You know who he is. (It’s almost always a guy.) He’s the user who loves gadgets. He’s the first one to have every new high-tech toy, from the Apple Newton to a wireless modem to a camera phone. He used to ask you to support his gadgets when he tried to use them for work. And maybe you did, back when you still had the staff and budget to cater to one user’s whims.
By now, you’ve long since stopped that kind of catering. And by now, he’s long since stopped asking.
Think about it: handheld computers enable users to walk out the door with megabytes of proprietary data in their pockets. Home wireless networking equipment can open up holes in your network big enough to drive a truckload of hackers through. A Web cam with enough resolution is a virtual window into an office.
And those are just the innocent problems. In the hands of a disgruntled employee, gadgets are just about guaranteed to be dangerous.
You can’t do much about those cases. But as for the gadget freak who finally stopped asking you for support, now might be a good time to renew his acquaintance.
After all, the holidays are coming. A new wave of gadgets will hit your office soon.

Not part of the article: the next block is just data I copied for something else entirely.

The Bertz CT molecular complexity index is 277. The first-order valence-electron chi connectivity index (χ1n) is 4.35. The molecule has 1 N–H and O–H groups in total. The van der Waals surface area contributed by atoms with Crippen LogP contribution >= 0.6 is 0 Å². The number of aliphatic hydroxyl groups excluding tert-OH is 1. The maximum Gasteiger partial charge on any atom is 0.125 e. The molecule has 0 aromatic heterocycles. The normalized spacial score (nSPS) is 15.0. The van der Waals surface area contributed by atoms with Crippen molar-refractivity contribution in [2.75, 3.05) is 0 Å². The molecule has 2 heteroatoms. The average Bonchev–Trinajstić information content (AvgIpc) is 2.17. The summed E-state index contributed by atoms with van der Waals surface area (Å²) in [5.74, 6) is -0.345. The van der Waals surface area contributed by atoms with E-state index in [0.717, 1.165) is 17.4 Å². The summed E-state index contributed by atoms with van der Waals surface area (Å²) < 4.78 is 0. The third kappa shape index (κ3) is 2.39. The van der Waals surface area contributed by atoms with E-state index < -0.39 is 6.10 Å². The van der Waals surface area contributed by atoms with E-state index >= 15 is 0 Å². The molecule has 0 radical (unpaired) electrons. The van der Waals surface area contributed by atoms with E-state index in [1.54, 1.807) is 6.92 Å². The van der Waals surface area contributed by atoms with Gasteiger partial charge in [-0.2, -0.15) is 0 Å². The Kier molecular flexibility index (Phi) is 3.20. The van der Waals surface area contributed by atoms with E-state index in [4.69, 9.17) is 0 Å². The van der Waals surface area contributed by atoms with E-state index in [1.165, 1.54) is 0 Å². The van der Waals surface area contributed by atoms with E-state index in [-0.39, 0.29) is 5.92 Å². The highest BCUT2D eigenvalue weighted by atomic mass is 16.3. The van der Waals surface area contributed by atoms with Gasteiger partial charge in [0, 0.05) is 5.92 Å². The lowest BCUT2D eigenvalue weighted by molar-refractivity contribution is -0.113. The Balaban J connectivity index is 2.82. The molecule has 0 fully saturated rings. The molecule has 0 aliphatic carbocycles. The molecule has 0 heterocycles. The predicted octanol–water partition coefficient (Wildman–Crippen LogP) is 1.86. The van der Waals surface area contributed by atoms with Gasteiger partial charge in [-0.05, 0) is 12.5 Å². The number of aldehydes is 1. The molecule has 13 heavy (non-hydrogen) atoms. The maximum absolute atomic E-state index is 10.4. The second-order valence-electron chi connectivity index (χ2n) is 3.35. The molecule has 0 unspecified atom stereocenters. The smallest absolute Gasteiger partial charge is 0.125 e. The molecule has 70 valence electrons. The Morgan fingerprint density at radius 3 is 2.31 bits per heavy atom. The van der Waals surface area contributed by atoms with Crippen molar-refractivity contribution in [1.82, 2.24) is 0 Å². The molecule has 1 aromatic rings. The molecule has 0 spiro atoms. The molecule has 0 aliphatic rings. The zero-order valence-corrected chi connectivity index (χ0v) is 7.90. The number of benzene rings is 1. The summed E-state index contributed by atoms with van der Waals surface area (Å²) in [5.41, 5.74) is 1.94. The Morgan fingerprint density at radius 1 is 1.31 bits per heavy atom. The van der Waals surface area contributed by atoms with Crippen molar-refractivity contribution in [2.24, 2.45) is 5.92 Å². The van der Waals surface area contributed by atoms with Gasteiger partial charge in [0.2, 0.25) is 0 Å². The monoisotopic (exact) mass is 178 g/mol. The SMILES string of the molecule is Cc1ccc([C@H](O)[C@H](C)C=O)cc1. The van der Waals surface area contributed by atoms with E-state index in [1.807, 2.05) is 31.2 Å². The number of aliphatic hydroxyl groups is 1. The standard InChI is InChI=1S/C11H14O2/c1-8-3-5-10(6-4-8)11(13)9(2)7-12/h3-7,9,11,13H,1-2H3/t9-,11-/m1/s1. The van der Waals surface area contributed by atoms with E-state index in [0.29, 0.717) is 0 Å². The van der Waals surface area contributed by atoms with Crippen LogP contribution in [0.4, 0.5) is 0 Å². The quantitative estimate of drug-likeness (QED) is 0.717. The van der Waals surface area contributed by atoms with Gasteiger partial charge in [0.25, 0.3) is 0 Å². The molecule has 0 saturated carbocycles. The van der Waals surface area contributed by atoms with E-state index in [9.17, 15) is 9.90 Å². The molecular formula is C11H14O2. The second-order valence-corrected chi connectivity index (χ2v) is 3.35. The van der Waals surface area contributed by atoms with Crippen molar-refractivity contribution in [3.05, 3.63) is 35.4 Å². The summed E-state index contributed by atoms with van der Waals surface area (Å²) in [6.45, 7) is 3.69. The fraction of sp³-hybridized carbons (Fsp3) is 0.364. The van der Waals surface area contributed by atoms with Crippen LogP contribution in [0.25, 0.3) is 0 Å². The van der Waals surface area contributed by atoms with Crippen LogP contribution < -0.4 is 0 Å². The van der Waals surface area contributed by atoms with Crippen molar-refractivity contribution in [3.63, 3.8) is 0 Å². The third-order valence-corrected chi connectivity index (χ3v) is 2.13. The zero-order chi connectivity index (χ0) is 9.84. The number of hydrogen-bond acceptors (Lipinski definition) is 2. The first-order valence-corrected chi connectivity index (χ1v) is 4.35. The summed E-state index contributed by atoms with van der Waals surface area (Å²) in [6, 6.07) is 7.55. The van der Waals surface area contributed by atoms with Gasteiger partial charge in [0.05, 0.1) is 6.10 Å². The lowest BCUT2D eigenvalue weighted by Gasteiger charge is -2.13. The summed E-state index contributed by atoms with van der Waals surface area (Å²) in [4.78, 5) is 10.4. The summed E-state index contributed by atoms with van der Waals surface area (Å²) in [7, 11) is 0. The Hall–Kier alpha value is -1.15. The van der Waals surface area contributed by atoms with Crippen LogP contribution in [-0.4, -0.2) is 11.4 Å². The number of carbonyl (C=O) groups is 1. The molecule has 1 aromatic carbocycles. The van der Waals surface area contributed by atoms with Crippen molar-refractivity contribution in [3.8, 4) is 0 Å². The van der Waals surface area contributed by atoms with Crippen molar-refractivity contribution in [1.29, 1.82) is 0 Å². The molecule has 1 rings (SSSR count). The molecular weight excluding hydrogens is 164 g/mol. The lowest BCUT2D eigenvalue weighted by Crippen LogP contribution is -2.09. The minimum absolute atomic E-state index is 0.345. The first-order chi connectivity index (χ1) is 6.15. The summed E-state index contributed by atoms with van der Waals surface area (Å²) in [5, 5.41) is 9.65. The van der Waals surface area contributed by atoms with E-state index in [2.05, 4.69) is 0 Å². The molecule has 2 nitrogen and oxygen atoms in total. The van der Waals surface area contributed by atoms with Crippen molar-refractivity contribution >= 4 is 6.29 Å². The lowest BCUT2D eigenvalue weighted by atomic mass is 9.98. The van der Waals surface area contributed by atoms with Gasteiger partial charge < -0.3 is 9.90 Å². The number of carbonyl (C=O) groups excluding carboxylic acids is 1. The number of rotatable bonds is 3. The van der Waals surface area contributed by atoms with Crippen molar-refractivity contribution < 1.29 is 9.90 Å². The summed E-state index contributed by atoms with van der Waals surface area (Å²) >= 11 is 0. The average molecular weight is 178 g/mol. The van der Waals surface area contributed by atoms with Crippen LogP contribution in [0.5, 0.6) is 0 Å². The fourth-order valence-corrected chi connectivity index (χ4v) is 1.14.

And your gadget guy won’t just be bringing in new toys of his own. He’ll also be the go-to guy for other users who get gadgets this year. They already know that your IT department doesn’t have the time or resources to help them with home-quality IT gear that’s not approved for use in the office.
So when they have questions, he’ll have answers. And because he knows IT doesn’t want to hear about this stuff, he won’t bother asking you for help or guidance.
That’s a sure recipe for problems.
Yes, it’ll mean a little more effort for you, figuring out those gadgets. And with budgets and staffs still squeezed, that’s a problem. But if you can get the gadget guy on board, he’ll do a lot of the work. And instead of hiding gadgets from you, he’ll keep you in the loop — which means a lot less effort looking for gadgets gone wrong.